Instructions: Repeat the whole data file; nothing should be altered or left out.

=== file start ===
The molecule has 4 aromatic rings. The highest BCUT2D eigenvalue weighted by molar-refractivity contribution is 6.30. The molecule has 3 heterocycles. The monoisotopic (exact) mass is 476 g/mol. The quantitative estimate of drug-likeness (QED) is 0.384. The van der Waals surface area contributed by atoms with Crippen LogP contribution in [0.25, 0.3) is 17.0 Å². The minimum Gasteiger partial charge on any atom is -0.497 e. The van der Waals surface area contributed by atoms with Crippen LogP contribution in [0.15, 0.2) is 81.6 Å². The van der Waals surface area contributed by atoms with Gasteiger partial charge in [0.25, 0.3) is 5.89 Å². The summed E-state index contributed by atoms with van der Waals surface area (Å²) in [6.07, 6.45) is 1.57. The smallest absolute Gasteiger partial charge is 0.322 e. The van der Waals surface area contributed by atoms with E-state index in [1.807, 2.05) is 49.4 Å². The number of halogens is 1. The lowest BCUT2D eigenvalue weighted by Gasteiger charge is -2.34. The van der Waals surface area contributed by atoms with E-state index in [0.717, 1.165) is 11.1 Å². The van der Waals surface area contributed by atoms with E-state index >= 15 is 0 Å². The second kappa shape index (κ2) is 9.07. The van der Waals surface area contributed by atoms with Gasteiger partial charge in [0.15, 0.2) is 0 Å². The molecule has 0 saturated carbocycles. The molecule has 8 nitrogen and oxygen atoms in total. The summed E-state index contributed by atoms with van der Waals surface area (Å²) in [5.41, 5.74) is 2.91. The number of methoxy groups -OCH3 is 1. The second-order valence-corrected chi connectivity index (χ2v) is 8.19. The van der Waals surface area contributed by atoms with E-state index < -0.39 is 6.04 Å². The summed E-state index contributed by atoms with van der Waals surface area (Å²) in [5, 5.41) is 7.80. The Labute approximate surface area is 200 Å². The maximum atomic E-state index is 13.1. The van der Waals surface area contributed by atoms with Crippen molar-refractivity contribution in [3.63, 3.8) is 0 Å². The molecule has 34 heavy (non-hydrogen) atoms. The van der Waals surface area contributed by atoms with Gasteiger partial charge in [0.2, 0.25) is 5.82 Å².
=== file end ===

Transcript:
The molecule has 4 aromatic rings. The highest BCUT2D eigenvalue weighted by molar-refractivity contribution is 6.30. The molecule has 3 heterocycles. The monoisotopic (exact) mass is 476 g/mol. The quantitative estimate of drug-likeness (QED) is 0.384. The van der Waals surface area contributed by atoms with Crippen LogP contribution in [0.25, 0.3) is 17.0 Å². The minimum Gasteiger partial charge on any atom is -0.497 e. The van der Waals surface area contributed by atoms with Crippen LogP contribution in [0.15, 0.2) is 81.6 Å². The van der Waals surface area contributed by atoms with Gasteiger partial charge in [0.25, 0.3) is 5.89 Å². The summed E-state index contributed by atoms with van der Waals surface area (Å²) in [6.07, 6.45) is 1.57. The smallest absolute Gasteiger partial charge is 0.322 e. The van der Waals surface area contributed by atoms with E-state index in [1.807, 2.05) is 49.4 Å². The number of halogens is 1. The lowest BCUT2D eigenvalue weighted by Gasteiger charge is -2.34. The van der Waals surface area contributed by atoms with E-state index in [0.717, 1.165) is 11.1 Å². The van der Waals surface area contributed by atoms with E-state index >= 15 is 0 Å². The second kappa shape index (κ2) is 9.07. The van der Waals surface area contributed by atoms with Gasteiger partial charge in [0.15, 0.2) is 0 Å². The molecule has 0 saturated carbocycles. The molecule has 8 nitrogen and oxygen atoms in total. The summed E-state index contributed by atoms with van der Waals surface area (Å²) in [5.41, 5.74) is 2.91. The number of methoxy groups -OCH3 is 1. The second-order valence-corrected chi connectivity index (χ2v) is 8.19. The van der Waals surface area contributed by atoms with E-state index < -0.39 is 6.04 Å². The summed E-state index contributed by atoms with van der Waals surface area (Å²) in [5, 5.41) is 7.80. The Labute approximate surface area is 200 Å². The maximum atomic E-state index is 13.1. The van der Waals surface area contributed by atoms with Crippen molar-refractivity contribution in [3.63, 3.8) is 0 Å². The molecule has 34 heavy (non-hydrogen) atoms. The van der Waals surface area contributed by atoms with Gasteiger partial charge in [0.2, 0.25) is 5.82 Å².